The EU’s external relations are of a different order to national foreign policies; some prefer the term ‘international public policy’ as a descriptor of its action in world politics.1 The Union’s principal external policies are the Common Commercial Policy (CCP), Development Policy and CFSP, but these form just part of its security toolbox and it draws frequently on other policy elements. In the context of European security these include enlargement, strategic partnership (NATO, Russia), the Eastern Partnership and the Union for the Mediterranean (within the European Neighbourhood Policy) and Development Policy (Mauritania), which also has to be coordinated with EU Africa strategy. The Union’s character and external relations’ intergovernmental/Community

duality owes much to its development within the Cold War security environment. History bears strongly on contemporary EU objectives, preferred modus operandi and its distinctive external security relations narrative. Also, the EU has had to carve out space from within an existing architecture, undergo a steep learning curve, provide new capabilities and find ideological and institutional means by which it can export security in a collective, coordinated and effective manner. Its post-Cold War reforms have prompted much debate, ranging from whether limited military capabilities end the EU’s traditional civilian power status, through to the extent to which the process of constructing security ‘actorness’ is eclipsing its actual provision of security. This chapter begins with an outline of the importance of history in shaping the EU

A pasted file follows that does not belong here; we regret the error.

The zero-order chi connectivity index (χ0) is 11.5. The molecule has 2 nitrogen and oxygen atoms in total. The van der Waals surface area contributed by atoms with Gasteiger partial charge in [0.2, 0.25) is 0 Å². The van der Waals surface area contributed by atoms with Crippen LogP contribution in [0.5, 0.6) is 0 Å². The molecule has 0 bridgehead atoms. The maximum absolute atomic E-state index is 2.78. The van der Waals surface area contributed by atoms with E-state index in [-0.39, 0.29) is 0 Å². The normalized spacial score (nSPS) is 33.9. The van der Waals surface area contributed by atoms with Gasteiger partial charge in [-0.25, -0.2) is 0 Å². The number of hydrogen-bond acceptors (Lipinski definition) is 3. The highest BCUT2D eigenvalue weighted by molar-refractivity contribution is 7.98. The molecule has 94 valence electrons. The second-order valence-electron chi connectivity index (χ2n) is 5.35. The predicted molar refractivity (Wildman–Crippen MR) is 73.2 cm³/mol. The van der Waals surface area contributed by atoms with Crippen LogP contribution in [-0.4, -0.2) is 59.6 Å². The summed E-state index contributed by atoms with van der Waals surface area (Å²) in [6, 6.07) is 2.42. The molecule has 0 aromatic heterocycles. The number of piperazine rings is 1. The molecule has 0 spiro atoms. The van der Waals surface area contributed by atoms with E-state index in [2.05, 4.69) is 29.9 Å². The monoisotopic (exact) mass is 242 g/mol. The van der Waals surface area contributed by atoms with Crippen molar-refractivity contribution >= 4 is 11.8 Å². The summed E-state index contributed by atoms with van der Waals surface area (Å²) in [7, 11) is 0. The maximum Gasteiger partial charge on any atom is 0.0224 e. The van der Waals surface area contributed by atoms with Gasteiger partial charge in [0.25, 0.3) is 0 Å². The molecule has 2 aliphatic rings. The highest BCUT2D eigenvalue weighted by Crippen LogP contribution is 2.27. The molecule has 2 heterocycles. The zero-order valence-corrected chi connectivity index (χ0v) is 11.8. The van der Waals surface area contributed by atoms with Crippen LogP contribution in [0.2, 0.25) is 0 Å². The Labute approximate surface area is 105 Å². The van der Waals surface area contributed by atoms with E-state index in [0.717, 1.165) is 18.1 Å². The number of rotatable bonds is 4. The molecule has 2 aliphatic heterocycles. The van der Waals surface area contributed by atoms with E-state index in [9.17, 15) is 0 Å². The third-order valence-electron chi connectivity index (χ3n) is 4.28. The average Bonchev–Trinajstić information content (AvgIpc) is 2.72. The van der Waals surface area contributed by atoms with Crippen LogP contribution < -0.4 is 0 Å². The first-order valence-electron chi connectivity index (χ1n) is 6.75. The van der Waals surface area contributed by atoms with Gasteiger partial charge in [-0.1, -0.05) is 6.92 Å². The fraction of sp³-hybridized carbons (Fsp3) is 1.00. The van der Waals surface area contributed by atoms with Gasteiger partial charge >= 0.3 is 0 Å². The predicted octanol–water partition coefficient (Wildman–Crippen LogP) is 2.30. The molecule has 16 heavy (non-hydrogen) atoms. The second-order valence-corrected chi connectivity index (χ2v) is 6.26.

as a security actor. It then considers the Union’s key external relations policies and what it has done to develop institutional capacity, accommodate issues of legal competency and improve decision-making and implementation since the Cold War. Particular attention is paid to the challenges of developing military capabilities, which has caused much debate and demonstrates starkly Member States’ determination to

retain sovereignty. Also, the European Security Strategy (ESS) of December 2003 is examined for what it reveals of the EU as a security actor. Finally, an examination is undertaken of how the EU fits into the continent’s security architecture.